classrooms, teachers must continue to receive support to advance their reading instruction skills. Reading coaches

    support this effort. The coach provides ongoing training at the school site; integrates that training into teachers

    daily work; promotes the collective participation of teachers; aligns instructional goals, instructional practices and

    local standards; provides opportunities for active participation and learning; and thereby improves reading

    instruction and student achievement.

    The National Academy of Education1 provides evidence that professional development, coaching, and

    mentoring can improve instruction and promote the retention of highly effective teachers. Coaches serve as a

    valuable resource to classroom teachers by providing the necessary job-embedded, ongoing professional learning

    and at-the-elbow support as teachers hone their craft of delivering effective reading instruction.

    We might assume that coaches possess the qualifications and characteristics to serve effectively in their role,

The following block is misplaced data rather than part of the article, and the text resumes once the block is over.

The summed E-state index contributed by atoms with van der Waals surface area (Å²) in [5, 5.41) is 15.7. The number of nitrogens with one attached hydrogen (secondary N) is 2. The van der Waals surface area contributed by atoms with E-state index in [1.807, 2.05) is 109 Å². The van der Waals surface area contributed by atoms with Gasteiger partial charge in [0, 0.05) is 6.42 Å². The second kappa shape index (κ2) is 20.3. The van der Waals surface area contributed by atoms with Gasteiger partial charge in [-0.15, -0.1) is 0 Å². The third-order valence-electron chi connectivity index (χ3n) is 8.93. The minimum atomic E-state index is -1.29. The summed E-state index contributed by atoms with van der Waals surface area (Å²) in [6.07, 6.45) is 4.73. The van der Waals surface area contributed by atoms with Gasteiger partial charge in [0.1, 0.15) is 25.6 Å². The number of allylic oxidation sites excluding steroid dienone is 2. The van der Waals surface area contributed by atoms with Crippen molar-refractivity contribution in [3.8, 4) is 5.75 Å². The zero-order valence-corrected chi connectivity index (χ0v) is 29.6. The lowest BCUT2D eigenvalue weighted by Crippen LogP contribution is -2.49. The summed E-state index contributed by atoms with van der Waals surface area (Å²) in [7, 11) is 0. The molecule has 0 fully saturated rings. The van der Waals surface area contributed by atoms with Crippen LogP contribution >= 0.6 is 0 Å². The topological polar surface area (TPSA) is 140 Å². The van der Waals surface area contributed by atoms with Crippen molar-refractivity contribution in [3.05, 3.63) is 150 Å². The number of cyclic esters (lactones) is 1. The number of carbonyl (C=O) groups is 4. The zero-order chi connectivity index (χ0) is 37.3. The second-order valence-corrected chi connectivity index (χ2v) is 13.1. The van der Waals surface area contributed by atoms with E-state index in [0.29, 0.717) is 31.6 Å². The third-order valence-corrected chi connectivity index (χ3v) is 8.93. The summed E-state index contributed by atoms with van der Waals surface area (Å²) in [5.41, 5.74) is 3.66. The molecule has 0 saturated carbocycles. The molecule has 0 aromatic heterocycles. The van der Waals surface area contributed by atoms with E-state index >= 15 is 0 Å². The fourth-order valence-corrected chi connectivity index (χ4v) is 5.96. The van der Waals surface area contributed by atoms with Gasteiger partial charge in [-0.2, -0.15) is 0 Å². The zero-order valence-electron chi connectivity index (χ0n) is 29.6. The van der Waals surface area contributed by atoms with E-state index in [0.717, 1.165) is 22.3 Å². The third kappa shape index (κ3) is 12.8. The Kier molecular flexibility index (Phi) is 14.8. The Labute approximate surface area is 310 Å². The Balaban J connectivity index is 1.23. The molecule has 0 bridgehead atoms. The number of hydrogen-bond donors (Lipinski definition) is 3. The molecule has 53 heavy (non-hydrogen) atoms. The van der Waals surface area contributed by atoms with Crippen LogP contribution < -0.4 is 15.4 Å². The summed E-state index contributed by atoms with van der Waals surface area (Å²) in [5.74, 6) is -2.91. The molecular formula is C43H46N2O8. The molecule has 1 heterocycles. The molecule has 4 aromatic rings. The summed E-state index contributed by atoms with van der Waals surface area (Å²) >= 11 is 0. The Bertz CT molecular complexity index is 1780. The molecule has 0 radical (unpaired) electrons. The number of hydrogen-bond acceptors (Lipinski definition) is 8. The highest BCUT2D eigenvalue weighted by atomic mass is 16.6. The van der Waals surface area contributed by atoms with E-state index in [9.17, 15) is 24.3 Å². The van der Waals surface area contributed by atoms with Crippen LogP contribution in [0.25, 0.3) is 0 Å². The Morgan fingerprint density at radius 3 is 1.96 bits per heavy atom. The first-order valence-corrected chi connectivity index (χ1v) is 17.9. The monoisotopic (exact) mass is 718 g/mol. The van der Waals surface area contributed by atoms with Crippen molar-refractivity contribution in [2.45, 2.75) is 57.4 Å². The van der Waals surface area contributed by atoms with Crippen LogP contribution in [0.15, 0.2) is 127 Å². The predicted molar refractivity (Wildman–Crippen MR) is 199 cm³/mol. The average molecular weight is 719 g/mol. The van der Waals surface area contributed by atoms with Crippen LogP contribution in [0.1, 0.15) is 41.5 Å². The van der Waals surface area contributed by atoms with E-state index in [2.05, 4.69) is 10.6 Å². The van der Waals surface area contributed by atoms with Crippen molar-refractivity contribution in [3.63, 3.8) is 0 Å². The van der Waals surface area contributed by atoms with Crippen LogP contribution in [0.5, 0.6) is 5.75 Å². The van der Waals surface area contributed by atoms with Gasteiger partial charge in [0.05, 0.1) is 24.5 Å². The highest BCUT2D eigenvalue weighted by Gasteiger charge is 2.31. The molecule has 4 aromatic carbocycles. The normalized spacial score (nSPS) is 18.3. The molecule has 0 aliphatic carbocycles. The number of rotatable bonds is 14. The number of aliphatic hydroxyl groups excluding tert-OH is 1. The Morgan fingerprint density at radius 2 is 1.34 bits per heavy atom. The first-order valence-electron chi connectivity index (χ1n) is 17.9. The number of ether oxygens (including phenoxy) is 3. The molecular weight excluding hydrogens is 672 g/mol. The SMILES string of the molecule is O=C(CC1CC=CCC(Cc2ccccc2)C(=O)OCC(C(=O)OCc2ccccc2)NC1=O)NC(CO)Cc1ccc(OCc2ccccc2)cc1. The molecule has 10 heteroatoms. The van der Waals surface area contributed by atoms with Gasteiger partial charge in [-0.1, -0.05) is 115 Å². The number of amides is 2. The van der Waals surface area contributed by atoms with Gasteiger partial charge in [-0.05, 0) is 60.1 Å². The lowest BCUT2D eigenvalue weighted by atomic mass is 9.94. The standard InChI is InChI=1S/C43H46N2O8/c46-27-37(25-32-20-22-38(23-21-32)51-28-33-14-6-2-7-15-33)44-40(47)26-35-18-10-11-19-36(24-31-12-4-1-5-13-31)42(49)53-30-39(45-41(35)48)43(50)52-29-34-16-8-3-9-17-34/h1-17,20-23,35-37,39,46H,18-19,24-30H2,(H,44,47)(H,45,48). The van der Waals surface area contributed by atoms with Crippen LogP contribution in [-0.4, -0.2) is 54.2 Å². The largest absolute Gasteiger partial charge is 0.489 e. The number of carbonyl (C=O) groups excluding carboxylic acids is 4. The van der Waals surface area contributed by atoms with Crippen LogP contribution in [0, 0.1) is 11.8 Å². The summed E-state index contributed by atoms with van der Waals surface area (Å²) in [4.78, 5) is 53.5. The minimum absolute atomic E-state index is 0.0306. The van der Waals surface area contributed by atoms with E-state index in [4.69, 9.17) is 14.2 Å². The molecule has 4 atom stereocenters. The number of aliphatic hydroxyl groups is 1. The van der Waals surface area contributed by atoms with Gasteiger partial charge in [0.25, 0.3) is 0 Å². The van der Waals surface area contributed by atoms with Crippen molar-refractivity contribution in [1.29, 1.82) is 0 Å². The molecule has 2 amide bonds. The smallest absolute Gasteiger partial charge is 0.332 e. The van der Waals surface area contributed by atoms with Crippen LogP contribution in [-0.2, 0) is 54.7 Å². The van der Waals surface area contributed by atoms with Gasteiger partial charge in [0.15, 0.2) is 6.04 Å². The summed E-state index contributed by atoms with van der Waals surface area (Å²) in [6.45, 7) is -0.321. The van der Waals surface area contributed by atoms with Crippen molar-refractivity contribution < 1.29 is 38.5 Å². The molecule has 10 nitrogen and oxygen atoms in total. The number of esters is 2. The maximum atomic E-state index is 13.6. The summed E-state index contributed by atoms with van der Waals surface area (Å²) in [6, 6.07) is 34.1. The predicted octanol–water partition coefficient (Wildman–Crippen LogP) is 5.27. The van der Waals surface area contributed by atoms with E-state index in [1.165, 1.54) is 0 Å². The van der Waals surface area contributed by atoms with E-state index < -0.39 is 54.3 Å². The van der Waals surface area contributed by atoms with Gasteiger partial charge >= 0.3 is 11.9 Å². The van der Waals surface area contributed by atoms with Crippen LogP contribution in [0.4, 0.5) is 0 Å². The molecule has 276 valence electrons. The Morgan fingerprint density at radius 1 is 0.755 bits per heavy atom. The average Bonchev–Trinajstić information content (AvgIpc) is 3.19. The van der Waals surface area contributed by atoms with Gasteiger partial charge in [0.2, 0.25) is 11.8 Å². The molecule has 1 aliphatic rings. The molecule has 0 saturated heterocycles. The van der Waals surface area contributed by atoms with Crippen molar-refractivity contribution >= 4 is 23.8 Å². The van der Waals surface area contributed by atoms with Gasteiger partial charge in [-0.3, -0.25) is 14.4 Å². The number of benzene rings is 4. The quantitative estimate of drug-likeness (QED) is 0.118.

but questions remain. Who become coaches? What are the credentials of coaches? What roles do coaches perform? Howdo coaches manage their schedules to meet the many demands of their roles? How effective are coaches perceived to be?Is there any evidence that the presence of coaches increases student achievement?

    Over the past six years, Reading First has provided the means for a tremendous increase in the number of

    school-based literacy coaches, and offers rich data about how coaches support teachers. The present study draws

    on a careful review of states external evaluation reports, relevant literature and research pertaining to coaching,

    documents obtained from state and local education agencies about coach roles and responsibilities, and personal

    interviews with school-based literacy coaches. Topics addressed include the qualifications of the school-based